I want to share Kelsea's writing with you because it so eloquently reflects many of my own thoughts and feelings about the current media coverage relating to Kony.

Please be encouraged by Kelsea's post below and above all...
We must pray.

There's a Difference Between Being Alive and Living
So, everyone is posting things about Joseph Kony. One of the world's worst war criminals. Previously active in Uganda. Now terrorizing Democratic Republic of Congo, South Sudan, and Central Africa Republic.

The man that challenges me in loving my enemies more than anyone else. 

But, I don’t want to talk about him because the mention of his name makes my blood turn hot.

Instead, let’s talk about what he’s stolen from so many families: life.

He’s murdered, mutilated, and destroyed.  

Those who’ve managed to survive are the living dead.

Still victims, and now persecutors.

The way that so many individuals have been robbed of life makes me physically ill. 

Children have grown up in this army. Children that have grown into adults. Children that have never experienced a different kind of life.

What could be possibly more disturbing than this whole situation? 
1. It’s still going on.
2. It’s real. Real people. Real lives. Real war. 
3. That there are billions of people in the world who have the chance, the opportunity to live lives worthy of being lived and don’t. 
4. The way people have a tendency to bandwagon about hot issues and then jump off. 
5. It’s still going on.

Jesus told us, "The thief comes only to steal, kill, and destroy; I have come that they may have life and have it to the full." John 10:10 

Something is seriously wrong.

And, what’s the world doing about it? Well, now we’re talking. A whole bunch of people are talking about it, and that’s great because it’s creating awareness.

But, don’t talk about it today, if you’re going to forget about it tomorrow. 

Please don't talk about it, if you're not willing to pray about it too. Because clearly, something is wrong.  People are talking. Things are happening. But the thief is still stealing, killing, and destroying. 

So what can we do?

"Finally, be strong in the Lord and in his mighty power. 
Put on the full armor of God, so that you can take your stand against the devil's schemes. For our struggle is not against flesh and blood, but against rulers, against the authorities, against the powers of this dark world and against the spiritual forces of evil in the heavenly realms. 
Therefore put on the full armor of God, so that when the day of evil comes, you may be able to stand your ground, and after you have done everything, to stand. Stand firm then, with the belt of truth buckled around your waist, with the breastplate of righteousness in place, and with your feet fitted with the readiness that comes from the gospel of peace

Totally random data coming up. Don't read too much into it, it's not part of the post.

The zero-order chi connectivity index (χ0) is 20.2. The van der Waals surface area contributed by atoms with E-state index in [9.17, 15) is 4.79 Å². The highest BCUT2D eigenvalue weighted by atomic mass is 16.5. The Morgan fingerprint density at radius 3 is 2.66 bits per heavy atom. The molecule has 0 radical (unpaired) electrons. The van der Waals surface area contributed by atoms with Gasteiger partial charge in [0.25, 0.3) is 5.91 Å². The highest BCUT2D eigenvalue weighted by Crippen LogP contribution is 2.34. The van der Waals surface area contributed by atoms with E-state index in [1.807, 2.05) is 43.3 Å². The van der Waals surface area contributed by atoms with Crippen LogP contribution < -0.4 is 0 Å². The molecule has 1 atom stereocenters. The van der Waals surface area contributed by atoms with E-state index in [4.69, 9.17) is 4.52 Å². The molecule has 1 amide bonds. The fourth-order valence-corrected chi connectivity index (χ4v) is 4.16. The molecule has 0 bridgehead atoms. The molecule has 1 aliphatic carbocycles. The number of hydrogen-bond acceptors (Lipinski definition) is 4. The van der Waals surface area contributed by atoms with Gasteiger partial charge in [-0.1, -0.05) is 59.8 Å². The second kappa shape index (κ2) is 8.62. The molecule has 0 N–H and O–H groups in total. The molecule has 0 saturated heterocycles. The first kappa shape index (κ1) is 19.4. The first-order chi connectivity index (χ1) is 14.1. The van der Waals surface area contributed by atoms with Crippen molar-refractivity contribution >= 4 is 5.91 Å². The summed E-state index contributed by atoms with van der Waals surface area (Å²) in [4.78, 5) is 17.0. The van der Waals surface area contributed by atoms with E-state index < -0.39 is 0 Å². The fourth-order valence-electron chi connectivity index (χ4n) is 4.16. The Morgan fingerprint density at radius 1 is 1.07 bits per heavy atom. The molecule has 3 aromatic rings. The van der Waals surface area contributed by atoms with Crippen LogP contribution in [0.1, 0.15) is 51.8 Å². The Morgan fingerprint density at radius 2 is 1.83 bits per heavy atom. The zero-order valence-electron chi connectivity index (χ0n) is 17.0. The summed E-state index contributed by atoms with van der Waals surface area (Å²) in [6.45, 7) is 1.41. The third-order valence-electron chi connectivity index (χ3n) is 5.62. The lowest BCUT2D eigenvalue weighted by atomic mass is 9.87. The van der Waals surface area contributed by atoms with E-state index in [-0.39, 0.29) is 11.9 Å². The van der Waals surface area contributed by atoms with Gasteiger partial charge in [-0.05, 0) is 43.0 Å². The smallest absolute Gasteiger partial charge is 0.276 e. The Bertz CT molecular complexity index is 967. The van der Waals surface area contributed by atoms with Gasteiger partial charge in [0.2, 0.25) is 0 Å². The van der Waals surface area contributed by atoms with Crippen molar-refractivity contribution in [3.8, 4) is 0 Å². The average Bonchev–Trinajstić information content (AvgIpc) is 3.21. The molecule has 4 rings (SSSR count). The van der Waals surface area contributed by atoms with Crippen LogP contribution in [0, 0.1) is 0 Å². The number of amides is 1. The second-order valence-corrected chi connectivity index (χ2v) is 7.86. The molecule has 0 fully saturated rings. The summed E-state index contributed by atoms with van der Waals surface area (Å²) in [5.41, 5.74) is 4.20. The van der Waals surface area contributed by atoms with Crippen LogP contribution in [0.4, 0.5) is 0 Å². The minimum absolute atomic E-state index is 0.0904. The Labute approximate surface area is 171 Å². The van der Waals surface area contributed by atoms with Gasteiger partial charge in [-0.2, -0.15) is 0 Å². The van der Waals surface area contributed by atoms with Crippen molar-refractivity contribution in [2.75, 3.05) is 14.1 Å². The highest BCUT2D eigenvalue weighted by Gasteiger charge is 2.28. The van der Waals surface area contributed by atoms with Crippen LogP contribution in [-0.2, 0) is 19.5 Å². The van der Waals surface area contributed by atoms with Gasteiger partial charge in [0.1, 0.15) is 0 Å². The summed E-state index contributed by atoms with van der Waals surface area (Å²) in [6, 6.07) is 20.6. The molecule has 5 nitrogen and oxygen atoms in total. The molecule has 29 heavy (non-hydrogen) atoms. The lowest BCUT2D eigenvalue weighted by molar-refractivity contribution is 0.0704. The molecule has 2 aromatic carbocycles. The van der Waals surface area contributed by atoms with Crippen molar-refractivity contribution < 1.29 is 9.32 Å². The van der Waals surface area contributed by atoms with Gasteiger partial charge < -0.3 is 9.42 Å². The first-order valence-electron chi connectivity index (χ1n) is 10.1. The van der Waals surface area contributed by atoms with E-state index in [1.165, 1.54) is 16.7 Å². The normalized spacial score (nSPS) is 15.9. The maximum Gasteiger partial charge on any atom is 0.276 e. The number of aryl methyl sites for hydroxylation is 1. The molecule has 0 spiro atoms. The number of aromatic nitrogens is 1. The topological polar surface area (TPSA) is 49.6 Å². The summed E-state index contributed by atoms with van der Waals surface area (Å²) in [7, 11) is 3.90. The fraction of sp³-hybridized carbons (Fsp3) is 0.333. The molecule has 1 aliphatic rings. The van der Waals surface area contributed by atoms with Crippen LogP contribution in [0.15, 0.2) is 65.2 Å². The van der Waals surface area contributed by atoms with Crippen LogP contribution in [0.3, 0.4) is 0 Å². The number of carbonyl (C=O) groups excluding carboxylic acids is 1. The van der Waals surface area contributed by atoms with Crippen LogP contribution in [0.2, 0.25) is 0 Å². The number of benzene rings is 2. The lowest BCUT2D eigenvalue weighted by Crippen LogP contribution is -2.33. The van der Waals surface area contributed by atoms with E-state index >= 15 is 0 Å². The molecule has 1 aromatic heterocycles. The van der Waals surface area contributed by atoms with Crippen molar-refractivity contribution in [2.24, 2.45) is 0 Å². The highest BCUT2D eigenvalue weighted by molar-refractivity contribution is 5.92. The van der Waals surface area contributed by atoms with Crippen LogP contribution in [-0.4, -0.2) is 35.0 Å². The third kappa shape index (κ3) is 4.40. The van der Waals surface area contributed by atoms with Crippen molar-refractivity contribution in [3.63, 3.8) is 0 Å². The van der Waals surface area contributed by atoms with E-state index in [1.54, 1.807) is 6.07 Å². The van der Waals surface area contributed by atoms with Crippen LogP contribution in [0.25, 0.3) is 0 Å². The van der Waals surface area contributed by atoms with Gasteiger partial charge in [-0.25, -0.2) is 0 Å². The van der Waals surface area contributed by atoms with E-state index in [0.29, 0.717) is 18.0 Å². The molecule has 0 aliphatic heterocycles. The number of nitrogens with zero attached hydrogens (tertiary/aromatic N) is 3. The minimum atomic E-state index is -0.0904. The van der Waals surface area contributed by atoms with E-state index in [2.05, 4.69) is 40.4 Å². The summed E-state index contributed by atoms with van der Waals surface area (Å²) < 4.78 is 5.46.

In addition to all this, take up the shield of faith, with which you can extinguish all the flaming arrows of the evil one. Take the helmet of salvation and the sword of the Spirit, which is the word of God
And pray in the Spirit on all occasions with all kinds of prayers and requests. With this in mind,  be alert and always keep on praying for all the Lord's people. Pray also for me, that whenever I speak, words may be given me so that I will fearlessly make known the mystery of the gospel, for which I am an ambassador in chains. Pray that I may declare it fearlessly, as I should."  Ephesians 6:10-20
So, pray.

Just a few memories from my first trip to northern Uganda in July of 2008. 

The trip that awakened my heart to Uganda, the destruction of the LRA, and the joy of those whose hope is in the Lord. 

"He has sent me to bind up the brokenhearted, to proclaim freedom for the captives and release from darkness for the prisoners." Isaiah 61:1

Wednesday, March 7, 2012

My hands hold safely to my dreams
Clutching tightly not one has fallen
So many years I've shaped each one
Reflecting my heart
Showing who I am
Now you're asking me to show
What I'm holding oh so tightly
Can't open my hands
Can't let go
Does it matter?
Should I show you?
Can't you let me go?

Surrender, surrender you whisper gently
You say I will be freeI know but can't you see?
My dreams are me. My dreams are me

You say you have a plan for me
And that you want the best for my life
Told me the world had yet to see
What you can do with one
That's committed to Your calling

I know of course what I should do
That I can't hold these dreams forever
If I give them now to You
Will You take them away forever?
Or can I dream again?
Barlow Girl, "Surrender"

Monday, March 5, 2012

Tears and Laughter